Harlon L. Dalton, Racial Healing: Confronting the Fear Between Blacks and Whites. New York: Doubleday, 1995. Pp. 246. $22.50.

Much of contemporary legal scholarship expresses a narrative impulse. Eschewing the traditional norms and forms of legal scholarship, many professors have turned to storytelling to capture issues not easily elucidated through more conventional approaches. Although the narrative approach has recently come to prominence through the writings of critical feminist and critical race theory scholars, the use of narrative in legal scholarship is not a recent development.

Intellectuals and writers both within and without the academy have recently produced a significant amount of personal writing about race that parallels and sometimes overlaps the legal storytelling movement. This writing ranges from personal essays, to memoirs, to full autobiographies. Black law professors, in particular, have recently published personal writings about race intended for a broader audience than that of traditional legal scholarship.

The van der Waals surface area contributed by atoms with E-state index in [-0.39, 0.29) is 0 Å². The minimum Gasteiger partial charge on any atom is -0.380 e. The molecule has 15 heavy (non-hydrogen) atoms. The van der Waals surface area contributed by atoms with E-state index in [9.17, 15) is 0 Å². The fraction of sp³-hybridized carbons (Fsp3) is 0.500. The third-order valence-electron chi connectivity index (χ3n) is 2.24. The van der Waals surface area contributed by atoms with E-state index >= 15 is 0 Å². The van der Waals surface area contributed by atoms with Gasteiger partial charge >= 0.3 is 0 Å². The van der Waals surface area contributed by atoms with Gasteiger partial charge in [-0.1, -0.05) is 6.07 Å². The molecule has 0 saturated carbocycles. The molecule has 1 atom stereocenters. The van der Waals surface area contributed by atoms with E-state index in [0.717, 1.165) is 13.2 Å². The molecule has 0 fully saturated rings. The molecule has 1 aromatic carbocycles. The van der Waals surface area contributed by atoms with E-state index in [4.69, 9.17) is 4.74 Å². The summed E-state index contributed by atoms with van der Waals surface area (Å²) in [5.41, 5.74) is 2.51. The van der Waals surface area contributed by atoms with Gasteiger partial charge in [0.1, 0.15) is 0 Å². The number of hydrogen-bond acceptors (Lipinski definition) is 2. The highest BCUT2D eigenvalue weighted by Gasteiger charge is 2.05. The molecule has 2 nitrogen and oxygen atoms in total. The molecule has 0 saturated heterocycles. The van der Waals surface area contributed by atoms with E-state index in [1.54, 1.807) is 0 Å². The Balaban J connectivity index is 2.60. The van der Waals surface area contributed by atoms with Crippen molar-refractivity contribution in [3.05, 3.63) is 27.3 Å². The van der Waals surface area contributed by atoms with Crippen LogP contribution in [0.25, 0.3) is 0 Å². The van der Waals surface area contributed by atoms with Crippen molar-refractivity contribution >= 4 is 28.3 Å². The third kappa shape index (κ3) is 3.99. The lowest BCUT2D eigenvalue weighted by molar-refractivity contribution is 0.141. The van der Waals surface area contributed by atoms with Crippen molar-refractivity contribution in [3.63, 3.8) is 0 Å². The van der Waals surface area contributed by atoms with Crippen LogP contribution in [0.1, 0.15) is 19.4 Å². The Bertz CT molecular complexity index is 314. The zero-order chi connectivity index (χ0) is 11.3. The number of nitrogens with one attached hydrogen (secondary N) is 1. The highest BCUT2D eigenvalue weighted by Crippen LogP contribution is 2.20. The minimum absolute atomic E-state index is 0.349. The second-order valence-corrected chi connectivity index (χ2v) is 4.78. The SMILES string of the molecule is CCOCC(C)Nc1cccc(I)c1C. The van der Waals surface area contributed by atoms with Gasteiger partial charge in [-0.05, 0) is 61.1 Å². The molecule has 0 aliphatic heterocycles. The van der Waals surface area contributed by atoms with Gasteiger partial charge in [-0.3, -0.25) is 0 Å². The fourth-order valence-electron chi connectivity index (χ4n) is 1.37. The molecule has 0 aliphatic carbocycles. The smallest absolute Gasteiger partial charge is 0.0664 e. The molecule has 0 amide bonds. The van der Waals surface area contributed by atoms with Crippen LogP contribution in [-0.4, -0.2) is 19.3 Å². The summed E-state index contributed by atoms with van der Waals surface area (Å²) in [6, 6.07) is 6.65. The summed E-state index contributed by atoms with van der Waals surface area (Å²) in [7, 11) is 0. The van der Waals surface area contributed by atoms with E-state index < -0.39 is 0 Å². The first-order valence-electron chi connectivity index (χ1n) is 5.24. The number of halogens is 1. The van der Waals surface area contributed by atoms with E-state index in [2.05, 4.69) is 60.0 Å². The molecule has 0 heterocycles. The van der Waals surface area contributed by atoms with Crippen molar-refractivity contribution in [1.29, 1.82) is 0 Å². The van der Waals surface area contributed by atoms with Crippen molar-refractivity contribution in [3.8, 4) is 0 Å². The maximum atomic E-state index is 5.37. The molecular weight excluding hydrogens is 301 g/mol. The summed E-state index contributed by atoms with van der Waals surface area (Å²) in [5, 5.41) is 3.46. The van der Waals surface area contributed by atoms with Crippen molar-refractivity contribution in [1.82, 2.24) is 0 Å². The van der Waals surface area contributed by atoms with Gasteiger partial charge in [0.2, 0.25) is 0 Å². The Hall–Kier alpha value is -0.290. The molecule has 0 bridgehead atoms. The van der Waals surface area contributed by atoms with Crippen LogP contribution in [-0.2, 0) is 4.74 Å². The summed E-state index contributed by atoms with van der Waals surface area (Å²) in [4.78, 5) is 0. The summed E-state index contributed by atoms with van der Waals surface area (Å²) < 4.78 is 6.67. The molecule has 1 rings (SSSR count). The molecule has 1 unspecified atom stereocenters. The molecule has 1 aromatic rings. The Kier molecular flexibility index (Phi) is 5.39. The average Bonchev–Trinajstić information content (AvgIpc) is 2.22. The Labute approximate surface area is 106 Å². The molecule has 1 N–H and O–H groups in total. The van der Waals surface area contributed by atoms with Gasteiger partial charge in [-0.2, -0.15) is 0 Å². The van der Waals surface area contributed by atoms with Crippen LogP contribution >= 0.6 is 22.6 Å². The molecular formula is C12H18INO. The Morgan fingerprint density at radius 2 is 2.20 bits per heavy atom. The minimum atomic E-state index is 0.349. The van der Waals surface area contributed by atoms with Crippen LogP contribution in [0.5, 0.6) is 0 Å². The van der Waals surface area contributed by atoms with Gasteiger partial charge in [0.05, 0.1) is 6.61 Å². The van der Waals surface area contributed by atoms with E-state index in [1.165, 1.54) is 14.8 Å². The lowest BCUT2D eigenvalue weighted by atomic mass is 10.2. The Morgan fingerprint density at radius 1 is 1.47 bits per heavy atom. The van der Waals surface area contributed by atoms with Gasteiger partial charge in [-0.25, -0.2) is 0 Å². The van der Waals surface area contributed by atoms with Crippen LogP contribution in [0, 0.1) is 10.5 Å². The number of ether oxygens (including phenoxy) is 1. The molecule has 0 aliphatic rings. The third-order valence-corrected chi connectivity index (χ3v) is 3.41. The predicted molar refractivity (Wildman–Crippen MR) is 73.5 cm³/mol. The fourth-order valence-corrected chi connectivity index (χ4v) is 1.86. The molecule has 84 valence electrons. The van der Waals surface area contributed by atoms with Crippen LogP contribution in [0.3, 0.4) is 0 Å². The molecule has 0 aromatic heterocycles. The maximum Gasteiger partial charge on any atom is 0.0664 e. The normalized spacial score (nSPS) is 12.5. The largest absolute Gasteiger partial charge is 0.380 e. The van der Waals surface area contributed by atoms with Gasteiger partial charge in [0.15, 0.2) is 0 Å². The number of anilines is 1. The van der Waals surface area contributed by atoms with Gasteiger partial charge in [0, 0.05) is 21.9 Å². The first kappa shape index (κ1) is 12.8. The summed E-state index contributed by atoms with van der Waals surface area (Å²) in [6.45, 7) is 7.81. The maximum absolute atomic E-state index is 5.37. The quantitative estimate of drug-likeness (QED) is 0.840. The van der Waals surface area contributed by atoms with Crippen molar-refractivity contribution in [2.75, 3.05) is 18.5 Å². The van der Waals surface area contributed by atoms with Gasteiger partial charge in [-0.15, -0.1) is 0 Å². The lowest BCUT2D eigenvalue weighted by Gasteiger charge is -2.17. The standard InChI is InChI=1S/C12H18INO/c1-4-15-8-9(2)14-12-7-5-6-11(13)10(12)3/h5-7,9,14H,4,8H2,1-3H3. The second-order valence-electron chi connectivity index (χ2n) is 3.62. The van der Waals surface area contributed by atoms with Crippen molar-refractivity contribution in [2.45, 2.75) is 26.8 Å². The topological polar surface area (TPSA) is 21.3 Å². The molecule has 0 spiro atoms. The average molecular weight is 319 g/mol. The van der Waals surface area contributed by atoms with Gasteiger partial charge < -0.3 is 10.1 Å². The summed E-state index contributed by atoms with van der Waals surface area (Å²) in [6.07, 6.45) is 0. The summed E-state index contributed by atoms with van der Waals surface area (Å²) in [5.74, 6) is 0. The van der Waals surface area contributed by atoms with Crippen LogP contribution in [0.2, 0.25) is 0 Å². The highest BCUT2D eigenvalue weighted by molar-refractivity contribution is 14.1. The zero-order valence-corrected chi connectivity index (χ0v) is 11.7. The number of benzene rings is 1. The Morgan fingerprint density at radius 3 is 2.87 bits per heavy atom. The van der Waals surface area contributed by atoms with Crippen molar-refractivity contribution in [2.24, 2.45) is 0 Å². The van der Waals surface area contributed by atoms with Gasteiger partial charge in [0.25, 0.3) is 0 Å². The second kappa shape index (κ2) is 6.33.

Racial Healing: Confronting the Fear Between Blacks and Whites reflects both recent legal scholarship's narrative impulse and the turn toward personal writing about race. Racial Healing is a personal book about the public issue of race. Professor Dalton blends personal experience and social analysis and switches frequently between first and third person. Rejecting a narrow focus on discrete legal or political controversies, Dalton's wide-ranging discussion illustrates the breadth of issues implicated by what Dalton characterizes as the "deep and abiding wound [of race, which] [i]f left untreated ... will continue to ooze and fester."